We waited 3 hours for the interviews, but before that they took us to search our bags. The lady searching mine was questioning everything I had in my bag as if I were trying to smuggle drugs into the country. We went over all of my vitamins and counted each and every coin or dollar I had in the most painfully long way ever:
“What is this white one?”
“It’s magnesium…it says on the bag too”
“What is this orange one?”
“Day quil, it’s cold medicine”
“Can you spell that for me?”
This went on forever. I have a lot of vitamins and headaches meds. She also found my personal journal and told me she was going to take it to read for evidence (WTF are you kidding me??)
Meanwhile, Mikel is next to me laughing with his immigration officer, chatting it up about places they have been and want to travel to. What the heck! Do I look overly suspicious or something??
After this we were taken to get finger and palm prints, and then I was taken in for interviewing. This part of the process was actually the quickest. She showed no emotions, didn’t look at me once but just asked questions and wrote them down. She asked me very basic but also very detailed questions, all surrounding the family we were staying with, their jobs/names/kids etc. A lot of them I did not even know considering we had never met them. Mikel’s interview took half as long and he said she only asked him a couple of questions, again, why am I getting the bulk of this abuse?
She told me they would now make a decision, but, “it will just be a few minutes.”
3 hours later, around 1 am, she pulled Mikel out to talk and told us we would not be allowed access because of the nature of the volunteering. They had our flight booked for 7 am to Amsterdam and finally I could feel a sense of relief knowing what our fate was. The girl next to me had to wait in the room until 8pm the following day to be sent back to Russia, so, we felt kind of lucky. We slept on the benches in the waiting room until the morning. We were then escorted by four immigration officers to the airplane. We passed all other passengers and first class boarders, which was equal parts humiliating and convenient.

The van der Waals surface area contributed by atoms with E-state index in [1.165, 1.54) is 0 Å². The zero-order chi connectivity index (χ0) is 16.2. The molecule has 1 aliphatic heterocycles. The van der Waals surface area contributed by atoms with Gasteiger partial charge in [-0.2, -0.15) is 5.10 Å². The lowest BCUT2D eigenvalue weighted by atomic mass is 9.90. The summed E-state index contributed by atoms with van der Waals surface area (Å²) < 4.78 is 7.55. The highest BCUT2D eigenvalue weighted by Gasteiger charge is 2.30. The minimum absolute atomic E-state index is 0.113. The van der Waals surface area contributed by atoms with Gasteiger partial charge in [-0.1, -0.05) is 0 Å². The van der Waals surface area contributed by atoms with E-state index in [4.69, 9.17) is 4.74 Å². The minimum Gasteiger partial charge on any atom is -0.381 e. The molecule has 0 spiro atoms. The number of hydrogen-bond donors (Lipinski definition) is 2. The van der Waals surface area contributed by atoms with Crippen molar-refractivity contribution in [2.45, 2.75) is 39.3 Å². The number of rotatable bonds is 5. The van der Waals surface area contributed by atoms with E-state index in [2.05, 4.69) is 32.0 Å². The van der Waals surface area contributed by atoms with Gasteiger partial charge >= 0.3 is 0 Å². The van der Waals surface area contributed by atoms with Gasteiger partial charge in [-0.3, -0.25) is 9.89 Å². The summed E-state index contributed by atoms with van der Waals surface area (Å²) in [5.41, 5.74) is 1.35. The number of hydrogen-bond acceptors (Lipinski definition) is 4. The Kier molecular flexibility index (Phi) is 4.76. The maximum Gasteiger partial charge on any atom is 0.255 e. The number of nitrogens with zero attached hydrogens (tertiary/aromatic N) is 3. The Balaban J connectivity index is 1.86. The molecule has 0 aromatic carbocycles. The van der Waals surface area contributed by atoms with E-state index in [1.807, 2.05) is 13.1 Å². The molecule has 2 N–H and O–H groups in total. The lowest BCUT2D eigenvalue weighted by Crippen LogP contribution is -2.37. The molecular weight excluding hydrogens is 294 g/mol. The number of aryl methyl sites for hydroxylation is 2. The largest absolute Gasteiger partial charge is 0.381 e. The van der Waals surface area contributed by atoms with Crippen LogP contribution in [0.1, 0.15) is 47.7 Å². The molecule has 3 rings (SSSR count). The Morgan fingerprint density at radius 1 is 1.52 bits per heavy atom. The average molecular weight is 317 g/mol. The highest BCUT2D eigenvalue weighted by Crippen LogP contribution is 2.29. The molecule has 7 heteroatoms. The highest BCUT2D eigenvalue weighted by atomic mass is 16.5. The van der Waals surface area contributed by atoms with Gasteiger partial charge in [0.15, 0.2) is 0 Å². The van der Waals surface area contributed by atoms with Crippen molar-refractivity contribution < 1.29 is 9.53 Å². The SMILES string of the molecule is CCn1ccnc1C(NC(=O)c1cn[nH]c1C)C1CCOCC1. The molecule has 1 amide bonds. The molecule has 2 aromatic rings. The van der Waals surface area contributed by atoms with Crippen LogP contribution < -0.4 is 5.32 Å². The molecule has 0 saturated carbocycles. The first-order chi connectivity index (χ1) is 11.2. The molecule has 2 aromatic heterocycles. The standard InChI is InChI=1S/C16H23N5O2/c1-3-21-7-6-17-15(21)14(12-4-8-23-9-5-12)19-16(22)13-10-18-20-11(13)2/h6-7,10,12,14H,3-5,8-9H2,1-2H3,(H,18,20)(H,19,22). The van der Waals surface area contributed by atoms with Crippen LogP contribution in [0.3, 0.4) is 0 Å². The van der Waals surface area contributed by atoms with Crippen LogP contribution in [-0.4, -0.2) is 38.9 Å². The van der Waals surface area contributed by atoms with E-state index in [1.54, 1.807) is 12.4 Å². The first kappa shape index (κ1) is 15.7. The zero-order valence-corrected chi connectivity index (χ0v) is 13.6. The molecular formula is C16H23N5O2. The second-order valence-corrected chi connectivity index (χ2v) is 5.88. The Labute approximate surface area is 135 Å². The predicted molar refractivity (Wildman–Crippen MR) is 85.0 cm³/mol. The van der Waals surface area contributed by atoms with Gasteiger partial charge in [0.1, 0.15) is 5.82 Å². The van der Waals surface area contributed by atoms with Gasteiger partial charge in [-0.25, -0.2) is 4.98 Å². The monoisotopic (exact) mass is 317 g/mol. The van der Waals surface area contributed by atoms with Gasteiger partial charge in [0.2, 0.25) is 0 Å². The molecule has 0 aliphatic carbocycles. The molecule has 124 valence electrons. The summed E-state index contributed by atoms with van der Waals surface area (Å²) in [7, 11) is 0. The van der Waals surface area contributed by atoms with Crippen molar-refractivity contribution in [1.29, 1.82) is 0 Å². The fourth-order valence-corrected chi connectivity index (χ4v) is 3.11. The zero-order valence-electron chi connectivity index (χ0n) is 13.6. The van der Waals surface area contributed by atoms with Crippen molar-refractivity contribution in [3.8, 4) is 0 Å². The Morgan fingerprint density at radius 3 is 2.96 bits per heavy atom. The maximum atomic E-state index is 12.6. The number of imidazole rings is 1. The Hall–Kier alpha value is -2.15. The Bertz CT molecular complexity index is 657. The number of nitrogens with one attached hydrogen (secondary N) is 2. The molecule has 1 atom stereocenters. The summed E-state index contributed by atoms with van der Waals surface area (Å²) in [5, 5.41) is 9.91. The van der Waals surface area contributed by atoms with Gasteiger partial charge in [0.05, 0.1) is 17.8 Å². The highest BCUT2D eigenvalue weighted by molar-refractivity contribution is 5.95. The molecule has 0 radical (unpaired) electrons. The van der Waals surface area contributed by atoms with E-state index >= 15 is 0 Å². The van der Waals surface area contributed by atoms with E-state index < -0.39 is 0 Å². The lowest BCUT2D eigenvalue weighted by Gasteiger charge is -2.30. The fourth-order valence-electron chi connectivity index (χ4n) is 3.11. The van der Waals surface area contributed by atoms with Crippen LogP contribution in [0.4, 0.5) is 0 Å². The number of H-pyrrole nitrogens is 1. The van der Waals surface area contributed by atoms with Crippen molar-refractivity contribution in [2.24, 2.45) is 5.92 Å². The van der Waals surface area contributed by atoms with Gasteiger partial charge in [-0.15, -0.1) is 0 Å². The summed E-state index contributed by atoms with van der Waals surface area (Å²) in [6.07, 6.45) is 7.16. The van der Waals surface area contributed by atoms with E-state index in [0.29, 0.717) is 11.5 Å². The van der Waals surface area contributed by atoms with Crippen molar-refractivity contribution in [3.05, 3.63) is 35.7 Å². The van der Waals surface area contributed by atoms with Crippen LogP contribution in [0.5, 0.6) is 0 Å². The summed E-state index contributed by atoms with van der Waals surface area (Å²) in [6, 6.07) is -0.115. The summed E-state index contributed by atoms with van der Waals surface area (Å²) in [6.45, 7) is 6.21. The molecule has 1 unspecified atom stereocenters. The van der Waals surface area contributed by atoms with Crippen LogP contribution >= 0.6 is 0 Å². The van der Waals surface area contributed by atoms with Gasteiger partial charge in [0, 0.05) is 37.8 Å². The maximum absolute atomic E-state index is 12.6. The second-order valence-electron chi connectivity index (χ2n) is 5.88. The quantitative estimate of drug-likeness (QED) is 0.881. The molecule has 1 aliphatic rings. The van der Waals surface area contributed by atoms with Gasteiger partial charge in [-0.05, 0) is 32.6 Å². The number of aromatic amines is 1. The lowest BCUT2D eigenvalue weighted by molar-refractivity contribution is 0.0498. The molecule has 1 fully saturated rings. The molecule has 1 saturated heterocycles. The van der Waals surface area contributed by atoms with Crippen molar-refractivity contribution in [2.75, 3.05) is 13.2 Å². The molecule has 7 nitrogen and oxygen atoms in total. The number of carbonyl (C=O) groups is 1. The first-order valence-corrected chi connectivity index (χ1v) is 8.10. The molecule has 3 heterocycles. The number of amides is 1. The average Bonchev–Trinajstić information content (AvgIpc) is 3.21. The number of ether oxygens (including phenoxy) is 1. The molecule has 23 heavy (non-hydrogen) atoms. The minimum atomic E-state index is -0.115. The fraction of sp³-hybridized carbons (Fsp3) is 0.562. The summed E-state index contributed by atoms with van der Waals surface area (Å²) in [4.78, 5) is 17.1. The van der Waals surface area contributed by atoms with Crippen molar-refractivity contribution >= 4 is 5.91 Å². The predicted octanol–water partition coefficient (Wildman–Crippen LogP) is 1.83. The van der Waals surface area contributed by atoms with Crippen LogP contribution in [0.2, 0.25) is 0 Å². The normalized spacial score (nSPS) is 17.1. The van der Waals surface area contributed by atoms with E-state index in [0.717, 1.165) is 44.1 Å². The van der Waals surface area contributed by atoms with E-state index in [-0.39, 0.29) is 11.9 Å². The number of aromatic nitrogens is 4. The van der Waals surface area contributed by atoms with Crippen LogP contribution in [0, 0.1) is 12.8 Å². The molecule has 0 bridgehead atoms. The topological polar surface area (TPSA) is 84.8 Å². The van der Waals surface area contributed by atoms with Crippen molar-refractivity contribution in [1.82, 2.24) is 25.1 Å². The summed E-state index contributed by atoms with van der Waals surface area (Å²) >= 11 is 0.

In total, we were detained for 13 HOURS. I finally got wifi again at Amsterdam airport and had two emails from the family, worried about our whereabouts and hoping to hear from us very soon. I felt so bad, I had to cancel many visits and potentially let quite a few people down.
These felt like the longest and worst hours of my life, but it could be a lot worse. In fact, because of this incident I decided to do some more research into our visa rules and realized we didn’t fully understand our 90 in 180 schengen visas. If we had gone to the UK without an issue, we would have re-entered the schengen zone later not having realized our days hadn’t reset and very well could have over stayed our visit by 30+ days, facing worse consequences. Now that I am fully aware of where and when we need to be places, we are back on track. However, I am slightly traumatized from the experience and am looking forward to our next city and being in one place for a while. Stay tuned!